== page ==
Oct 27, 2015
I recorded one case of tail gland disease in a Siberian Husky in 2009 as follows:
Today, another case of a male 15-year-old X-bred came in and was seen with Dr Daniel in the afternoon . The owners said that their vet charges only $1,000 all in to remove the much swollen tail end tumour now infested with maggots. Many months ago, the vet had proposed tail amputation plus neutering but the owners did not accept the advice. The tail growth enlarged to the size of an orange and becomes infested with maggots.
The owner could not remove all maggots as the dog was ferocious and contacted me by sms.
I suggested a Tardak injection plus antibiotics and painkillers before tail amputation 1 week later so that the tail would not be severely inflamed and infected. Amputation of an infected tail end will result in very poor wound healing. But the father wanted surgery today - tail amputation which would have done away with the need for removal of maggots on the gigantic growth.
"He is only a cross-bred," the father said. "I don't want to spend $1,000 treating this case. I am looking for an economical vet."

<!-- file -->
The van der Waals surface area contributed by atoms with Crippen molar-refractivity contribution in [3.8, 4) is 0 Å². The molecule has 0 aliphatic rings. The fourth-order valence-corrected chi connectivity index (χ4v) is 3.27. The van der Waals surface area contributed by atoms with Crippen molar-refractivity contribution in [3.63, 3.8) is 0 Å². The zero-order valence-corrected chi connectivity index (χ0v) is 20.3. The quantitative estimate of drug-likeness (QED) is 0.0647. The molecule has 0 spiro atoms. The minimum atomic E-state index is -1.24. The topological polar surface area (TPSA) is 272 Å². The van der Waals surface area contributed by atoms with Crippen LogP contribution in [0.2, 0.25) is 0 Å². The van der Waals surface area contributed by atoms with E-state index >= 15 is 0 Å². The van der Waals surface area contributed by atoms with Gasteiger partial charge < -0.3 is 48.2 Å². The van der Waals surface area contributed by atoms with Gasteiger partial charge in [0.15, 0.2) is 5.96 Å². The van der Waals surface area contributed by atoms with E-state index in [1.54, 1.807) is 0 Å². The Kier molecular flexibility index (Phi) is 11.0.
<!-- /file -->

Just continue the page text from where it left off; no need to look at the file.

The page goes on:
Since he was guaranteed by the first vet that the total cost would be only $1,000, he decided to go back to the first vet. "If he is more expensive, I will come back to you. I am looking for an economical vet."
I had quoted him $500 for amputation of an injured not infected tail but this was a much longer surgery with complications.
Last 3 days, I was seeing more older dog health problems from new clients.
Two recent cases of circumanal tumours in a 13-year-old Siberian Husky and in a 12-year-old English Cocker Spaniel. The former was quite inoperable with 3 large circum-anal tumours. The latter had a 1.5 cm tumour which would be easy to operate and remove but the owner cited "anaesthetic risks of dying" and so opted for the Tardak injections instead of surgery and neutering.